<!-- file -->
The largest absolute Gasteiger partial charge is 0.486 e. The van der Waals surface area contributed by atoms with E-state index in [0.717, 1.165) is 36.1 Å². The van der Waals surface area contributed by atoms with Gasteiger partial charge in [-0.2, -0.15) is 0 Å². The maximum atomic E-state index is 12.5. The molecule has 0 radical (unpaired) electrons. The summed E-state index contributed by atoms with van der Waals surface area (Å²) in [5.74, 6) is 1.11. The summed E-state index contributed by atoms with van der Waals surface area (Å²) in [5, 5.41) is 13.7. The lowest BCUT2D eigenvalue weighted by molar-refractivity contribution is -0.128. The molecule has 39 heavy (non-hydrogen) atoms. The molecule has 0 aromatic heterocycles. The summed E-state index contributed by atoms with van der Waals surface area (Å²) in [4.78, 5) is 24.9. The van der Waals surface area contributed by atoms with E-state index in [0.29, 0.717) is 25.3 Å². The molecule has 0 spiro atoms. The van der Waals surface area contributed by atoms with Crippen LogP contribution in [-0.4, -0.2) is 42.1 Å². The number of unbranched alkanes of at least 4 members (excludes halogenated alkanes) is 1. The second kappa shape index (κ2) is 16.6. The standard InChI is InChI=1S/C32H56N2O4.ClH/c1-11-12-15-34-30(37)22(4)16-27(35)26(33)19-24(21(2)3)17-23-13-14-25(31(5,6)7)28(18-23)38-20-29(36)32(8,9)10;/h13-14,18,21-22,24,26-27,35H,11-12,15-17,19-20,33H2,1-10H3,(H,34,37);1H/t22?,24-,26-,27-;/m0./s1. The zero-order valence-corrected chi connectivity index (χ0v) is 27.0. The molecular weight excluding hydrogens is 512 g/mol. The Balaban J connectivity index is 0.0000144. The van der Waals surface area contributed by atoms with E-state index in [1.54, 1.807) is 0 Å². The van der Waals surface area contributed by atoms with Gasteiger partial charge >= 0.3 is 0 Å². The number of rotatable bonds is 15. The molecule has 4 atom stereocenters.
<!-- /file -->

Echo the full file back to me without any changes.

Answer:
The largest absolute Gasteiger partial charge is 0.486 e. The van der Waals surface area contributed by atoms with E-state index in [0.717, 1.165) is 36.1 Å². The van der Waals surface area contributed by atoms with Gasteiger partial charge in [-0.2, -0.15) is 0 Å². The maximum atomic E-state index is 12.5. The molecule has 0 radical (unpaired) electrons. The summed E-state index contributed by atoms with van der Waals surface area (Å²) in [5.74, 6) is 1.11. The summed E-state index contributed by atoms with van der Waals surface area (Å²) in [5, 5.41) is 13.7. The lowest BCUT2D eigenvalue weighted by molar-refractivity contribution is -0.128. The molecule has 39 heavy (non-hydrogen) atoms. The molecule has 0 aromatic heterocycles. The summed E-state index contributed by atoms with van der Waals surface area (Å²) in [4.78, 5) is 24.9. The van der Waals surface area contributed by atoms with E-state index in [0.29, 0.717) is 25.3 Å². The molecule has 0 spiro atoms. The van der Waals surface area contributed by atoms with Crippen LogP contribution in [-0.4, -0.2) is 42.1 Å². The number of unbranched alkanes of at least 4 members (excludes halogenated alkanes) is 1. The second kappa shape index (κ2) is 16.6. The standard InChI is InChI=1S/C32H56N2O4.ClH/c1-11-12-15-34-30(37)22(4)16-27(35)26(33)19-24(21(2)3)17-23-13-14-25(31(5,6)7)28(18-23)38-20-29(36)32(8,9)10;/h13-14,18,21-22,24,26-27,35H,11-12,15-17,19-20,33H2,1-10H3,(H,34,37);1H/t22?,24-,26-,27-;/m0./s1. The zero-order valence-corrected chi connectivity index (χ0v) is 27.0. The molecular weight excluding hydrogens is 512 g/mol. The Balaban J connectivity index is 0.0000144. The van der Waals surface area contributed by atoms with E-state index in [1.54, 1.807) is 0 Å². The van der Waals surface area contributed by atoms with Gasteiger partial charge >= 0.3 is 0 Å². The number of rotatable bonds is 15. The molecule has 4 atom stereocenters.